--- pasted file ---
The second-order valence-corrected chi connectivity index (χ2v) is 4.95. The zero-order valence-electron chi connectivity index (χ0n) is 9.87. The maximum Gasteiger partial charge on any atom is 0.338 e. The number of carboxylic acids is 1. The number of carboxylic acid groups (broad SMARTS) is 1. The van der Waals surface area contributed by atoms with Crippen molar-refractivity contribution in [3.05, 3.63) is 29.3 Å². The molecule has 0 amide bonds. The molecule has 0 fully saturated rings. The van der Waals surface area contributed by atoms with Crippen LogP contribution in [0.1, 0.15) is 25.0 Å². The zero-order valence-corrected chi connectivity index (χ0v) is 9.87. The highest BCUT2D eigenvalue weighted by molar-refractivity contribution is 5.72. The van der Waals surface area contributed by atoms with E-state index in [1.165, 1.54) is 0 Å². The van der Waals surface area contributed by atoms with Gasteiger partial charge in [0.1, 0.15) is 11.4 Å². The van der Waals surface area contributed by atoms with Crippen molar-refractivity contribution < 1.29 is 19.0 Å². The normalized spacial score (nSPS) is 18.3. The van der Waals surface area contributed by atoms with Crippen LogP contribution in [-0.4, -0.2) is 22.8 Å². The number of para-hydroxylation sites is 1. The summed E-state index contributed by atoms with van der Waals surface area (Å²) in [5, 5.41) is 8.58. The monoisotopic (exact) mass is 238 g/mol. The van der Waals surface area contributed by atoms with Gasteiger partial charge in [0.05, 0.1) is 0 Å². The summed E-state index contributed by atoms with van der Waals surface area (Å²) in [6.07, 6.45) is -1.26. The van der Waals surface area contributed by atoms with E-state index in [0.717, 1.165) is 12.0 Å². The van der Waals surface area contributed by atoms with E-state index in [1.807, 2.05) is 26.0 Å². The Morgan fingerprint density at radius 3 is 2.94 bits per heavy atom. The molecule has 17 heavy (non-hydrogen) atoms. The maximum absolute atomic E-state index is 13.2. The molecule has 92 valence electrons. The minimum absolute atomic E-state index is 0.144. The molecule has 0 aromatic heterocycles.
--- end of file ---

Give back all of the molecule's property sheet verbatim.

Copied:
The second-order valence-corrected chi connectivity index (χ2v) is 4.95. The zero-order valence-electron chi connectivity index (χ0n) is 9.87. The maximum Gasteiger partial charge on any atom is 0.338 e. The number of carboxylic acids is 1. The number of carboxylic acid groups (broad SMARTS) is 1. The van der Waals surface area contributed by atoms with Crippen molar-refractivity contribution in [3.05, 3.63) is 29.3 Å². The molecule has 0 amide bonds. The molecule has 0 fully saturated rings. The van der Waals surface area contributed by atoms with Crippen LogP contribution in [0.1, 0.15) is 25.0 Å². The zero-order valence-corrected chi connectivity index (χ0v) is 9.87. The highest BCUT2D eigenvalue weighted by molar-refractivity contribution is 5.72. The van der Waals surface area contributed by atoms with E-state index in [1.165, 1.54) is 0 Å². The van der Waals surface area contributed by atoms with Gasteiger partial charge in [0.1, 0.15) is 11.4 Å². The van der Waals surface area contributed by atoms with Crippen molar-refractivity contribution < 1.29 is 19.0 Å². The normalized spacial score (nSPS) is 18.3. The van der Waals surface area contributed by atoms with Crippen LogP contribution in [-0.4, -0.2) is 22.8 Å². The number of para-hydroxylation sites is 1. The summed E-state index contributed by atoms with van der Waals surface area (Å²) in [5, 5.41) is 8.58. The monoisotopic (exact) mass is 238 g/mol. The van der Waals surface area contributed by atoms with Gasteiger partial charge in [0.05, 0.1) is 0 Å². The summed E-state index contributed by atoms with van der Waals surface area (Å²) in [6.07, 6.45) is -1.26. The van der Waals surface area contributed by atoms with E-state index in [0.717, 1.165) is 12.0 Å². The van der Waals surface area contributed by atoms with E-state index in [1.807, 2.05) is 26.0 Å². The Morgan fingerprint density at radius 3 is 2.94 bits per heavy atom. The molecule has 17 heavy (non-hydrogen) atoms. The maximum absolute atomic E-state index is 13.2. The molecule has 92 valence electrons. The minimum absolute atomic E-state index is 0.144. The molecule has 0 aromatic heterocycles.